The small risk is present in the main analysis, but the risks when comparing to a group with no history of ever using hormonal birth control is substantially larger. About 70% for older women and more than double for adolescents. I have no idea why these data are relegated to the additional analyses. They seem extremely relevant to me.

Monique Tello, MD, MPH
October 26, 2016

OK, I’m trying to see where this is- are you looking at the sentence “When the reference group was changed to those who never used hormonal contraception, the RR estimates for users of combined oral contraceptives increased to 1.7 (95% CI, 1.66-1.71)” , as compared to the 1.23 in the main analyses? If so, it’s not easily converted to a percentage risk; rather it’s better to think of it as “1.7 times more likely” vs “1.23 times more likely”. If someone knows how to easily express these in terms of percentage risk, please, go ahead!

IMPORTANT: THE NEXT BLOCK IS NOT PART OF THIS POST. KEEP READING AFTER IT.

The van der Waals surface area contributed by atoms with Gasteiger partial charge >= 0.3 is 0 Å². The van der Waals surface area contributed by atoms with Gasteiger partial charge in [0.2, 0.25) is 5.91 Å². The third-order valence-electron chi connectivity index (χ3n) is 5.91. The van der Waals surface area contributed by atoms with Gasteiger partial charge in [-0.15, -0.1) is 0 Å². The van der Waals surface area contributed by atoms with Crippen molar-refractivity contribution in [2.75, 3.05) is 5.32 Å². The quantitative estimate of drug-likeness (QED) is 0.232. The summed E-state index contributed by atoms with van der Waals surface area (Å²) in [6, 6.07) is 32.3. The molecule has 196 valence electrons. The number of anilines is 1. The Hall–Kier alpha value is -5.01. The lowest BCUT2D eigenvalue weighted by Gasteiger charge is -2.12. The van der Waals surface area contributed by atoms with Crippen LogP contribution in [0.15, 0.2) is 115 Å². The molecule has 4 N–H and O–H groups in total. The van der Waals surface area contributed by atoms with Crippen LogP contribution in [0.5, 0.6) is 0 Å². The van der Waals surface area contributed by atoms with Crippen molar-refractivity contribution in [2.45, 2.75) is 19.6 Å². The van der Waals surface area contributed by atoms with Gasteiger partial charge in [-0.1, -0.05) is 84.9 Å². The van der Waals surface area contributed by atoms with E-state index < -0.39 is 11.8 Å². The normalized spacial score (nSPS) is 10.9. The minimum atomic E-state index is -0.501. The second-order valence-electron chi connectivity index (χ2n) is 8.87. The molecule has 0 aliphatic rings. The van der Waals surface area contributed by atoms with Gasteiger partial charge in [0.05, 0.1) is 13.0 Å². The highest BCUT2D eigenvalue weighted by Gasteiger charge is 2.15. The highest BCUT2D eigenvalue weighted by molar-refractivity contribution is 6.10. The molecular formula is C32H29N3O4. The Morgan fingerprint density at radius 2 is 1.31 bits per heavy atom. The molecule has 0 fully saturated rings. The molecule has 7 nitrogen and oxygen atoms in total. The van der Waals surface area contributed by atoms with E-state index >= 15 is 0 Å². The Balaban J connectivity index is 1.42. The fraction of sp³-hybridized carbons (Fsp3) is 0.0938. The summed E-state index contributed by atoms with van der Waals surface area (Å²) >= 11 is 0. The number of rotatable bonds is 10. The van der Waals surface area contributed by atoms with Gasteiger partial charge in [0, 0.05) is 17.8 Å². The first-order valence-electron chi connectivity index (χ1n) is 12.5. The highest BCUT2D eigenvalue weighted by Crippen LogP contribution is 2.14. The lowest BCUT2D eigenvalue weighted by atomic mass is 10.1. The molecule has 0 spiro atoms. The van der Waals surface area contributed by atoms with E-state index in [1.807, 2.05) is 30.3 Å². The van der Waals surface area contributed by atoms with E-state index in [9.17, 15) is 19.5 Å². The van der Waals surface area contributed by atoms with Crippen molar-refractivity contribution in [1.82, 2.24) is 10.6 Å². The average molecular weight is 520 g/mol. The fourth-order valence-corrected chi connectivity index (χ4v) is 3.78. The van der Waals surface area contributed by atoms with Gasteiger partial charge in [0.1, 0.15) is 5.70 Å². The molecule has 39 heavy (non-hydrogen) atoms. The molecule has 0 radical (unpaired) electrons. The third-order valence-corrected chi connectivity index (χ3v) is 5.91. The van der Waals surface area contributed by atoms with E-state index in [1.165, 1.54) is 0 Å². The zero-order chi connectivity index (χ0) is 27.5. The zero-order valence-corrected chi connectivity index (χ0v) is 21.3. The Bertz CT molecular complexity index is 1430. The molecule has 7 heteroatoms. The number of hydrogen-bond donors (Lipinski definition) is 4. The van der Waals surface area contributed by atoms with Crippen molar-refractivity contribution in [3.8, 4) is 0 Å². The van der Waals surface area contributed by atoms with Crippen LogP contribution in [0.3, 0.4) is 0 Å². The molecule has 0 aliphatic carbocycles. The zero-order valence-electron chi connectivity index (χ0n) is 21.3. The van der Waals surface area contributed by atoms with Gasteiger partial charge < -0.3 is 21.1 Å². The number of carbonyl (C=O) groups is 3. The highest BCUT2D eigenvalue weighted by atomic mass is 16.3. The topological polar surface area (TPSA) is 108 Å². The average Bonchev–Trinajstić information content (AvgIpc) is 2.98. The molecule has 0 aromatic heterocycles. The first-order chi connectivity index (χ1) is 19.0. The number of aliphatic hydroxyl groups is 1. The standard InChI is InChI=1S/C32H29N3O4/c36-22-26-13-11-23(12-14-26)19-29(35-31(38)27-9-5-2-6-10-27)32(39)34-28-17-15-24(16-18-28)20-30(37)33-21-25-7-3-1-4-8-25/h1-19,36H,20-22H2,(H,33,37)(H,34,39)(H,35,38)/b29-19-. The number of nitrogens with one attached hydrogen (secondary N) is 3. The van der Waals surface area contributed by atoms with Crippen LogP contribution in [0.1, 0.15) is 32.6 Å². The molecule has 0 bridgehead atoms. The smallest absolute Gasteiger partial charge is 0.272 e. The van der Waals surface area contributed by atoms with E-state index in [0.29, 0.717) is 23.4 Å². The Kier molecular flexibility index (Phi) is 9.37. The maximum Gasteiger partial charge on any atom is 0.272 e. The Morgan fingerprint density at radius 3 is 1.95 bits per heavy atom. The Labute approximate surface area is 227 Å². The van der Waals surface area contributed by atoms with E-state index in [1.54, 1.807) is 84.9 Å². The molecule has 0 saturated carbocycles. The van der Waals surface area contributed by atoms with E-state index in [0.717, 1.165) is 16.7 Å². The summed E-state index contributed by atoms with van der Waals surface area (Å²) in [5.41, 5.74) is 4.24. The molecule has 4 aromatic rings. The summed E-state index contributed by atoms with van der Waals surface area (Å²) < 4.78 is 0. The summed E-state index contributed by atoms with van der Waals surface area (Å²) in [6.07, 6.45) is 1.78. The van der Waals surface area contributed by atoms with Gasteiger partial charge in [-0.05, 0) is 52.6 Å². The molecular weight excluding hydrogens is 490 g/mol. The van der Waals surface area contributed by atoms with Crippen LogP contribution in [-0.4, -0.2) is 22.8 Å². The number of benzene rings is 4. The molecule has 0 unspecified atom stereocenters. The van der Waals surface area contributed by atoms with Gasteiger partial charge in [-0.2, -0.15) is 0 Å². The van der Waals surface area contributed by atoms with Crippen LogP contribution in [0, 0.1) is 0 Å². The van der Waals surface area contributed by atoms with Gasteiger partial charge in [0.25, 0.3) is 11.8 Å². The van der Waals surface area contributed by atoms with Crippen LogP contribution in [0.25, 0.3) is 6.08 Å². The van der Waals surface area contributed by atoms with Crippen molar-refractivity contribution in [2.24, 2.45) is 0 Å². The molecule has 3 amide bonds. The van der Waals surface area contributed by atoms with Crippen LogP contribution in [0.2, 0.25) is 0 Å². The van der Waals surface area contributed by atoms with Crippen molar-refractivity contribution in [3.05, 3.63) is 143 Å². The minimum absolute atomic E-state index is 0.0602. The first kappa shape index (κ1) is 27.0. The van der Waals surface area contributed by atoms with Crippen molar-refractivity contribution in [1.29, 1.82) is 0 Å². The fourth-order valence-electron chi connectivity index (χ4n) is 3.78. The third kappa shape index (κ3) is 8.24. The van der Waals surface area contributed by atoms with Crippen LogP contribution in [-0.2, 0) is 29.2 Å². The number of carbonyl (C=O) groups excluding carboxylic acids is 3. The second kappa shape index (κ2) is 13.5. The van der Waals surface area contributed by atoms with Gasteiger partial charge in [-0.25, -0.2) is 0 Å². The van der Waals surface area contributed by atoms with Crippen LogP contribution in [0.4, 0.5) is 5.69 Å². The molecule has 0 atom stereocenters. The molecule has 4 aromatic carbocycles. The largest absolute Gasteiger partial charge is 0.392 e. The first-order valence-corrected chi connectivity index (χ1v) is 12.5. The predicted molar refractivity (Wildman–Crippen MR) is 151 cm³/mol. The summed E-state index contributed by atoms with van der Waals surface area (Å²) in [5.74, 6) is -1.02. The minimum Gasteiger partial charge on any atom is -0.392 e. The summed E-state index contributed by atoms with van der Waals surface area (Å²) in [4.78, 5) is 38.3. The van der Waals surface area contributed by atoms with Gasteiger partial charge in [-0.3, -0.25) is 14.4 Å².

BK
October 19, 2016

In this country, at least, women on birth control must see their doctors regularly for prescriptions, leading to regular patient/doctor contact. Women not taking birth control do not have to see a doctor regularly, at least for this reason. Could it be that the slight difference between the groups has more to do with the patients discussing depression when they happen to be in the doctors’ offices anyway?

Monique Tello, MD, MPH
October 26, 2016

Yes, that certainly could be offered as a hypothesis. I think we really don’t know why there seems to be an increased risk.

Liz Turnock
October 19, 2016

I wonder about causation vs correlation. Perhaps women who are requesting the contraception at those ages are more prone to depression.

Monique Tello, MD, MPH
October 26, 2016

That could be offered as a hypothesis. Hard to say what the underlying physiology is.

TMarie
October 19, 2016

What do we know about hormonal birth control? We know it reduces B12 levels. Take a handful of women who aleady have low B12 and give them hormonal birth control, and you get depression. Would be helpful if you knew the B12 levels of each person in the study.

Monique Tello, MD, MPH
October 26, 2016